Most Americans agree that after a prison sentence is served, the prisoner should be set free. The idea flows from deep wellsprings of fairness and judicial tradition in the country.
Yet what if the prisoner is a child molester - one who has said openly he may molest again?
That was the issue before the US Supreme Court yesterday in the case of a Kansas prisoner who served his time for a repeat crime of pedophilia, but who remains incarcerated under a "sexual predator law" that does not release sexual offenders who are deemed both "dangerous" and "mentally abnormal."
The case, involving Leroy Hendricks, convicted five times for offenses against 10 children, is potentially explosive. It pits time-honored laws of due process, punishment, and personal liberty against the public demand to protect children. It could also bring a controversial ruling on how mental illness is defined.
The nine justices yesterday sought clarification from the lawyers for Kansas and Mr. Hendricks on the difference between civil and criminal incarceration, and standards for determining the likelihood of repeat offenses. "What is the state supposed to do," said Chief Justice William Rehnquist. "Just wait until he goes out and does it again?"
Hendricks's lawyer argued that the state should adopt special parole methods and laws keeping sex offenders away from children. "That isn't effective is it," said Justice Sandra Day O'Connor. "We read about [repeat offenses] every day."
Forty states back Kansas
Sexual crimes and offenders have become a major public and media issue. Seven states now have laws like Kansas' "Sexually Violent Predators Act," passed by the state legislature in 1994 after a rape and murder by a sexual offender shortly after he was released from prison. Some 40 states filed a brief supporting the Kansas law - suggesting it may take hold nationally if the court supports the act. The act covers offenses against both children and adults.
"These laws may sweep the country, and they don't just tinker with procedures," says Lynn Branham, a law professor at the University of Illinois who says the case could be a landmark. "We are talking about an end run on an entire system of rights. I have four children. I don't want this man on the street. But it would be far worse if the Constitution were twisted in order to keep him in prison."
Kansas Attorney General Carla Stovall disagreed, saying the state was only incapacitating Hendricks in order to treat him.
Kansas could have put Hendricks away for life in 1984, after he molested two 13-year-old boys, using a habitual-offenders law that is already on the books. Instead, the prosecutor chose to plea bargain with him. Hendricks's sentence ended in 1994, just as the new law kicked in.
Under the act, Hendricks, who has boasted that his death is the only guarantee he won't molest again, was detained at a mental health facility, diagnosed as "mentally abnormal." The act allows detention of those regarded as both "dangerous" and "abnormal."
Hendricks filed suit, saying his imprisonment was a case of "double jeopardy," or being punished twice for the same crime, a violation of the Constitution. He lost in lower court. But the Kansas Supreme Court ruled the act violated Hendricks's right of due process - since the US Supreme Court demands a diagnosis of "mentally ill" for detention, and a psychologist said Hendricks was not "ill."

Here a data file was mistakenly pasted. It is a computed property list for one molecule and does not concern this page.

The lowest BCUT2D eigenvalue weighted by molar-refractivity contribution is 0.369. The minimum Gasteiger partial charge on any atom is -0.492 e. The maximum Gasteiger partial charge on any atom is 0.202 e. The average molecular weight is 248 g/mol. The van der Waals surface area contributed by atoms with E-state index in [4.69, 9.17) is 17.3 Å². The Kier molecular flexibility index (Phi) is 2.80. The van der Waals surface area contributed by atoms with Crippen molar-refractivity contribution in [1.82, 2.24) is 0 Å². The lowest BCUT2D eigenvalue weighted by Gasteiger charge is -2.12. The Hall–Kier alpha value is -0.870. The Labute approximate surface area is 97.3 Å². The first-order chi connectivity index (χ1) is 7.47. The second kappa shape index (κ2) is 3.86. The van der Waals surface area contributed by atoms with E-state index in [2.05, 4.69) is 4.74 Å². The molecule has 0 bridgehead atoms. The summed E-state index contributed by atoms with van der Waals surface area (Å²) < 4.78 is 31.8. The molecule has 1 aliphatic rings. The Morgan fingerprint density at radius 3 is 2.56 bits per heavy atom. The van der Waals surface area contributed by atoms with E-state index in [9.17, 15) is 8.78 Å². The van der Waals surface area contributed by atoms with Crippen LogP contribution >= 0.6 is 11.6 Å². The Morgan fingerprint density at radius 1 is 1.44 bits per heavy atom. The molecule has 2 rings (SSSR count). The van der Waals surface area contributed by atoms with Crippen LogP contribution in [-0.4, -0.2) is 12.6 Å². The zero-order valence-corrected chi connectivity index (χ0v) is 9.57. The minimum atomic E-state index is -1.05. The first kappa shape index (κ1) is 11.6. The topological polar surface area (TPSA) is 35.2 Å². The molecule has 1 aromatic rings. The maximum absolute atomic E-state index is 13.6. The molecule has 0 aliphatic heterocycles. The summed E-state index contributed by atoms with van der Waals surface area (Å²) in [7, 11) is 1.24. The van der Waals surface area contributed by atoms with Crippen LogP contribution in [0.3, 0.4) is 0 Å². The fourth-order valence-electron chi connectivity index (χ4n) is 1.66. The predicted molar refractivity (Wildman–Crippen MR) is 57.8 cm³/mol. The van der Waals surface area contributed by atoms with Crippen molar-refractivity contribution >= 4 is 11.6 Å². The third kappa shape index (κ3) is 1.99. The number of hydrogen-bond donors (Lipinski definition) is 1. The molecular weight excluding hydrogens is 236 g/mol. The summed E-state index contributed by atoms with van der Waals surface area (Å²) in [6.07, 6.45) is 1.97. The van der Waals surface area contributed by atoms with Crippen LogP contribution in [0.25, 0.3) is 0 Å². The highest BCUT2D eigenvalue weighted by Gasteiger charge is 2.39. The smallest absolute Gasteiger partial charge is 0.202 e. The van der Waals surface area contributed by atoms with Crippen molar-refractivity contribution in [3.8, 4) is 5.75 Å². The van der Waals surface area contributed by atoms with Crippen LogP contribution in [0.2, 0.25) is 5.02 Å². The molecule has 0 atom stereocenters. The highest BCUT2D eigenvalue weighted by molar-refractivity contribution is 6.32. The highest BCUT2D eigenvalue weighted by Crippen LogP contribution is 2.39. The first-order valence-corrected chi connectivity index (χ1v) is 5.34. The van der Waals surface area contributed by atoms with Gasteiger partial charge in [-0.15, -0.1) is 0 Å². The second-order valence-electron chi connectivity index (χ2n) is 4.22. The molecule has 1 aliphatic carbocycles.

In fact, one of the toughest issues yesterday had to do with mental illness and its definition.
As numerous clinical and legal experts argue, mental abnormality is not a term found in the major texts (such as Diagnostic and Statistical Manual of Mental Disorders or DSM-4) that provide authority for psychiatrists and psychologists, and upon which legal criteria must rest. They argue that sexual deviance is a disorder, not a mental illness.
If the high court allows Kansas to incarcerate sexual offenders under the "mentally abnormal" criteria, says David Summers, attorney for the Washington State Psychiatric Association, it could create a dangerous slippery slope: "That would be a major ruling that would allow this vague language of 'abnormality' to be used as a basis for incarcerating a wide range of people," Mr. Summers says.
"Our prisons are full of people who could be called 'abnormal.' There's no reason to believe the remedy would be restricted to sexual offenders," he says.
Justice Stephen Breyer picked up on this argument yesterday, saying that if a psychologist determined that an armed robber was a social psychopath, "Would it be constitutional for us to ... confine him in a mental hospital?"
Justice Breyer focused on the difference between the court's previous standard for incarceration, "clear and convincing evidence," and the somewhat vague standards that might be offered by any state to hospitalize based on a "preponderance of evidence" of possible repeated offense.
Treatment or prison?
Assistant Attorney General of Washington State Todd Bowers, who helped write the amicus brief for Kansas, disagrees that courts around the country will hospitalize all manner of criminals. He says the criteria are clear enough.
Bowers argues that Hendricks's right of due process was not violated since he is detained under civil laws designed for treatment, not punishment. Mr. Bowers notes that the alternative to the Kansas act is simply longer sentences with less chance of an appeal.
"The Kansas law is actually more humane," Bowers says. "Which is preferable: treatment, or locking the person up forever?"
The court is expect to rule on the case by the end of June.